In early 2016, 29 male sperm whales beached themselves along the shores of shores of France, Germany, Great Britain, and the Netherlands; with the tragic incidents occurring over a period of time totaling less than a month from January 8 to February 4. Autopsies performed on the whales found that they were all healthy, and well-nourished – offering no apparent physiological reason for the cetaceans to run themselves aground. But researchers looking into the case began to question whether or not the creatures’ navigation systems were compromised in some manner, disorienting them in a fashion that would ultimately prove to be fatal. The question led them to discover that the Earth’s magnetic field had been temporarily changed by a series of solar storms that had occurred over the weeks leading up to the mass beaching: – the possible culprit behind the whales’ deaths.

While it is not fully understood how migratory species, such as whales, navigate over long distances; it is assumed that they make use of the Earth’s magnetic field to align, and direct themselves along their journeys. Powerful solar storms such as the ones that occurred earlier this September can alter both the intensity, and direction of the magnetic field.  For species that use this method of navigation, electromagnetic disruption(s) quite possibly could alter their routes in devastating ways.

A research team from Kiel University in Germany found the "coincidental" timing of two solar storms that reached the Earth, one occurring over December 20-21, 2015, and the second over December 30, 2015 to January 01, 2016. Studying magnetometer data over a region stretching from the Norwegian Sea in the north to the Azores off of the Portuguese coast, they found that over the course of the Dec. 20-21 solar storm, the intensity of the magnetic field off the coast of Norway went from 51,150 nanoteslas (nT) to a peak of 51,450 nT, and then went back down to 50,520 nT, a change of more than 900 nT over an 18-hour span. This change in intensity would be the equivalent of the whales having traveled the 460 kilometers (286 miles) between Shetland and Norway.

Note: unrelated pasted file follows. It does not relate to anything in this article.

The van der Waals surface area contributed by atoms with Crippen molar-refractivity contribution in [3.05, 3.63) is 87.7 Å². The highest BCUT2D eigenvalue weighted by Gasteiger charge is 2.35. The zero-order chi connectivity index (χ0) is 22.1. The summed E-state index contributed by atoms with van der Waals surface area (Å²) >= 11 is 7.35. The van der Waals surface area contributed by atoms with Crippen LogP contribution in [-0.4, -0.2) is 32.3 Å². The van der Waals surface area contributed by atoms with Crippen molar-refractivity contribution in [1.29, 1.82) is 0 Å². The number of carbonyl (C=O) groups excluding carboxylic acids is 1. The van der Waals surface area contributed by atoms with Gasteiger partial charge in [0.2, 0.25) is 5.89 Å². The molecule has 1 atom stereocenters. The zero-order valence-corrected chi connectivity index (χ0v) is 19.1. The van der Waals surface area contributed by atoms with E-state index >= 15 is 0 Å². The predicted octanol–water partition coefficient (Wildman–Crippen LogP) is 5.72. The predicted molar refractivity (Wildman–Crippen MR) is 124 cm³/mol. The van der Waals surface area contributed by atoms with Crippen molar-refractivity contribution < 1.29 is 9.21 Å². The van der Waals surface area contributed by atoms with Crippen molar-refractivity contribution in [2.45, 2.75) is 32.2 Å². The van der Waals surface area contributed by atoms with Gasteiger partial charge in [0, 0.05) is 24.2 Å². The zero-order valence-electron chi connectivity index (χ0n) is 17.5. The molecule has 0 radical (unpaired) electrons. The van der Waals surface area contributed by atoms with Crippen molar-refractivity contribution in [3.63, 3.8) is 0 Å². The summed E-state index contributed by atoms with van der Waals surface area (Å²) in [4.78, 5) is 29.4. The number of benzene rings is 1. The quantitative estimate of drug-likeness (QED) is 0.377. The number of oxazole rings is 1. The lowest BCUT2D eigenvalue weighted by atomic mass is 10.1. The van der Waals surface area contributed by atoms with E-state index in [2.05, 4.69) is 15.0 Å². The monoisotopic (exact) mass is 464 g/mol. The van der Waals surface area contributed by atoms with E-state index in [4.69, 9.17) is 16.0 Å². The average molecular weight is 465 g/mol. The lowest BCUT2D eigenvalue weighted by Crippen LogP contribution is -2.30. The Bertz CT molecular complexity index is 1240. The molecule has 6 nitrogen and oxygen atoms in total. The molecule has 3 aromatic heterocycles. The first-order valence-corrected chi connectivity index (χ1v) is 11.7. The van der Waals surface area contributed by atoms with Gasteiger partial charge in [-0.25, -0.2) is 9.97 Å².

The Dec. 30-Jan. 01 storm saw a change of 540 nT, equivalent to a 277 km (172 mile) southward journey. Additionally, these storms also caused the direction of the magnetic lines in the region to change: between these two factors, the whales’ navigational abilities may have been thrown off by as much as 300 km (186 miles).

Sperm whales typically don’t venture into the North Sea, where the beachings took place, but if the whales’ navigation senses were thrown off, this may explain why they wandered into the region, assuming they were somewhere else altogether. Magnetic disruptions such as this are less intense at lower latitudes, where the females stay over the course of their lives, and subsequently where these whales are born, meaning that fluctuations in the magnetic field would have less of an impact there. But males venture to the north to hunt for squid, and the intensity of the magnetic field is stronger towards the poles where magnetic fluctuations may magnify disorientation the whales might experience. 

Scientists from NASA are collecting data surrounding solar storms, and exploring the hypothesis of a connection between "cetacean mass strandings and space-weather phenomena" according to marine biologist Desray Reeb of the Bureau of Ocean Energy Management.  Any links formed between the resulting data may allow scientists to predict when potential strandings will occur, and thereby have the opportunity to save more animals.

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